An animal behaviorist is a professional that studies animal behavior, including the causes, influential factors and purpose of the behavior. Some animal behaviorists also promote changes in animal behavior through training and behavior analysis. Animal behaviorists can work in colleges and universities researching behavior, in zoos and companies that design and produce products for pets, and in private practices. Becoming an animal behaviorist can be a challenging, yet rewarding decision. The following describes the process for becoming a specialist in animal behavior.
According to the Animal Behavior Society, most specialists in the field have an education in ethology, behavioral ecology, anthropology or comparative psychology. The first two specializations are typically related to the biological, zoological, ecological and evolutionary aspects of behavior, while the latter two specializations often focus on the psychological and sociological aspects of behavior.
The type of degree required is dependent on the individual’s career aspirations. Some career choices, such as being an animal trainer for pets, can require only a bachelor’s degree in psychology or animal sciences. This can typically be accomplished in four years. Careers in academia, research or the zoological field typically require a minimum of a master’s degree, with many requiring a Ph.D. or a Doctor of Veterinary Medicine. This may take four to eight years, or longer, and require the student to successfully complete supervised internships or clinical rotations, as well as an independent research project.
According to the Animal Behavior Society, anyone who works with animals or consults with the public or professionals about animal behavior problems should be certified to do so. There are two levels of certification: Associate Certified Applied Animal Behaviorist (ACAAB) and a Certified Applied Animal Behaviorist (CAAB). In order to earn an ACAAB certification, one must have a master’s degree in a biological or behavioral science from an accredited college or university. At least 30 semester credits of behavior science, including ethnology, animal behavior, animal learning and psychology should be completed. Applicants should also have at least two years of professional experience in applied animal behavior, as well as have significant supervised and independent practice in the field.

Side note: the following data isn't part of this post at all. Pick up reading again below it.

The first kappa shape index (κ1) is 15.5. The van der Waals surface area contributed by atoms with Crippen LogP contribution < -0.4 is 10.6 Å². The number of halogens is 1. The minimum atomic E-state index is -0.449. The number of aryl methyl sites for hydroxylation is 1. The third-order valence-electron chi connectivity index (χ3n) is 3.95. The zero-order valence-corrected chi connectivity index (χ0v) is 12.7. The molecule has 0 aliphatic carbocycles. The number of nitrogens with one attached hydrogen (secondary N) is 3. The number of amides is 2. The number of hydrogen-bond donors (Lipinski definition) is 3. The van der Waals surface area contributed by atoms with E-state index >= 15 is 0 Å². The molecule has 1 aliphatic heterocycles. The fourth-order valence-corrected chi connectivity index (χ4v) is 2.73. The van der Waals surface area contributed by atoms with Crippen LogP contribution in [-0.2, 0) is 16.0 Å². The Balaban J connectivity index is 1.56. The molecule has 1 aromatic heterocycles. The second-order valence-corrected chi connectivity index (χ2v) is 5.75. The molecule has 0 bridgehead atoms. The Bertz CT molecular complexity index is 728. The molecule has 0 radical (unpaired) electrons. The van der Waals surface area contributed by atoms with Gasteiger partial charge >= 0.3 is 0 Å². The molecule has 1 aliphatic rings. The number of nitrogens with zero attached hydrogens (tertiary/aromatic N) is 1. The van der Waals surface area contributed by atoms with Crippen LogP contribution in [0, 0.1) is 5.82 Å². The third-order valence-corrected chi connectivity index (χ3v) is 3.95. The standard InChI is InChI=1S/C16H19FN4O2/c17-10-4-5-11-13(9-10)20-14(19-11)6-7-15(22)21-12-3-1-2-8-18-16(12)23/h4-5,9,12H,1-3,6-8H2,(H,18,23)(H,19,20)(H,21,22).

To become a CAAB, the applicant must have earned a doctoral degree in a biological or behavioral science and have five years of professional experience or have a doctorate in veterinary medicine, two years of supervised residency practice and three years of professional experience. In addition, the applicant must have presented or contributed to a talk or poster presentation at the ABS annual meeting. This certification is primarily for individuals who would like to pursue advanced careers as a researcher or expert in the field of behaviorism.
With ABS certification requirements met, CAAB- and ACAAB-certified animal behaviorists can then begin offering behavioral training services. This could involve working with zoo, farm, and laboratory animals, as well as conducting behavioral studies of animals in the wild.